The story of Eagles camp has actually been a non-story. Donovan McNabb looks like Donovan McNabb. I'd rather he wore more of a protective brace, but that's his decision, and he's certainly seemed comfortable. The question now moves from "can he get back" to "can he stay healthy?" That's a tougher one. We've known that McNabb can rehab well, but we haven't seen him exhibit the ability to stay healthy over the last couple seasons. There's no real pattern, so it's not as if he's in a deficit or plays in a manner that amps his injury risk. Without those factors but with his injury history, we have to assume that something's at work that we haven't quite pinpointed. Many will say age. McNabb's an injury risk, slightly moreso than most QBs, but he also has more upside than most. One of his favorite targets, L.J. Smith, is out for the preseason with a Grade II (moderate) groin strain. There's some question about whether Smith will be back to full-go by Week 1, so drop him slightly on your draft lists.

Lots of guys pick sleepers, but I like watching teams that look ready to melt down. Sure, it's a bit sick and twisted, but that's how I roll. The Giants are my team this year, from the Strahan drama to the media-pecking of Tiki Barber and the always-near-mutiny with the Captain Queeg stylings of Tom Coughlin. Add in injuries to the mix, stir, and instant mess! The offense is a bit banged up already, with Plaxico Burress starting early with his back problems. These are related to his past problems, both in his back and his hamstrings. Note that Eli Manning has a tendency to throw the ball high, something that doesn't affect Burress quite as much due to his height and jumping ability. If Burress is out, Manning is likely to struggle. The back problem isn't serious, but it's chronic, meaning the Giants medical staff could have its hands full during weeks when it flares up. The Giants are also without fullback Robert Douglas, having lost him to a meniscus tear that should cost him about six weeks. The G-Men are using Ruben Droughns some at fullback, but don't mistake this for a two-back set. Droughns isn't likely to see too many extra carries even if this does get him on the field more.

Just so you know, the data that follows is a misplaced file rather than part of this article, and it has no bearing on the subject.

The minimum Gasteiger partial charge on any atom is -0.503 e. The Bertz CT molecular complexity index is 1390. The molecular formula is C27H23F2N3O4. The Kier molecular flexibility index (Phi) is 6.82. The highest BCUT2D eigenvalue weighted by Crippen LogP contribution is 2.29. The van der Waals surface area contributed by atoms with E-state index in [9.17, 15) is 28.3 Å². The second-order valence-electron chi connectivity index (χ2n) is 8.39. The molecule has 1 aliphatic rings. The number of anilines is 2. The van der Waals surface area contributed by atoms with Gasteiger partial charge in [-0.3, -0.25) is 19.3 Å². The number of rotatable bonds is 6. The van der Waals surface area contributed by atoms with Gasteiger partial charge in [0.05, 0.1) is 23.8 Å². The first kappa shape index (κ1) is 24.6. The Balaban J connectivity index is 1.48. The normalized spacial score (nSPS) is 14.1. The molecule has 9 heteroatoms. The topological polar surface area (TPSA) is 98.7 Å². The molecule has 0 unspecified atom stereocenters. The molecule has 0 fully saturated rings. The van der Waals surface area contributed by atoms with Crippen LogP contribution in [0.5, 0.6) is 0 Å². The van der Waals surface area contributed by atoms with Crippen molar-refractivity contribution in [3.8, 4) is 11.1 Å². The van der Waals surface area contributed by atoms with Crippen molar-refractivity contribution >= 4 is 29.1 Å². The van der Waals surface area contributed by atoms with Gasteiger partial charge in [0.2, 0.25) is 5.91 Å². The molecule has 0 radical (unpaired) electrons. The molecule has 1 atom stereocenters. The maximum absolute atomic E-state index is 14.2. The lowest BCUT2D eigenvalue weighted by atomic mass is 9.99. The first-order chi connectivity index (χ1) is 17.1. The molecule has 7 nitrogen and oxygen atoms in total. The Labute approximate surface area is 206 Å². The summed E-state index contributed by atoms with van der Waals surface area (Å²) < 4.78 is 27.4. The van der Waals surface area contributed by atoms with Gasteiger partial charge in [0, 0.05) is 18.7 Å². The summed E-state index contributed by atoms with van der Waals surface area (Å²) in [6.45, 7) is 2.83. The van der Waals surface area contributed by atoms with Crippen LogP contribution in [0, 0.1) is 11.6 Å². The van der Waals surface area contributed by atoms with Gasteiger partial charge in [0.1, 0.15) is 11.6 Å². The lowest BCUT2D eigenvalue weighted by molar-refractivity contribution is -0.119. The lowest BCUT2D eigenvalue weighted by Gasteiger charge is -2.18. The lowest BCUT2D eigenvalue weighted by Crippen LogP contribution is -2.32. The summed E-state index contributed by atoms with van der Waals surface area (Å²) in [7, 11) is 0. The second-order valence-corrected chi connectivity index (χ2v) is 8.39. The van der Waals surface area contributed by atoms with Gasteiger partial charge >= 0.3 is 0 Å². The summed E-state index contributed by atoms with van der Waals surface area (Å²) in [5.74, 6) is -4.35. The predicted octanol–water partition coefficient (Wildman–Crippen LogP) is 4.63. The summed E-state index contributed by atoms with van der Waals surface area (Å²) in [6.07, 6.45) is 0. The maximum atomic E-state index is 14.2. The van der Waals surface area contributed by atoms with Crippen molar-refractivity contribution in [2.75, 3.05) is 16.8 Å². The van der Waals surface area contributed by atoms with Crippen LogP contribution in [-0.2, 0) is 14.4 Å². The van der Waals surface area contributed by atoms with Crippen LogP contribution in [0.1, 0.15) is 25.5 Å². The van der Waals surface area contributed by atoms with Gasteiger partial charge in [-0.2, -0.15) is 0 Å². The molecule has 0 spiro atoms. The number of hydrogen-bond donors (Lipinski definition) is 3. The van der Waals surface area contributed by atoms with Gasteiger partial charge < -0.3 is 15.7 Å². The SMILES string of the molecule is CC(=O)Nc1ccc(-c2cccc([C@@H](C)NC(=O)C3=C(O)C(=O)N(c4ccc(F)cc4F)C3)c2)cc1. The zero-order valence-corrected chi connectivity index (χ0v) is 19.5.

One of my favorite sleeper picks after watching him at the NFL Combine is Michael Bush. "If he's healthy" led off every comment about him, and the problem is, he's not. If he were, I think he'd take over quickly in a confused Oakland offense, but instead, the debate is over whether he's headed for the PUP or the IR. The Oakland staff has been jokingly referring to this season as a "redshirt" for Bush, and that's honestly what it would amount to if they IRed him. The question isn't whether he'll be good if healthy, it's if he'll ever be healthy. The surgically repaired leg just might not allow him to ever get back to the level he was prior to the injury. Unless you're in the deepest of keeper leagues, Bush isn't a good pick at any stage.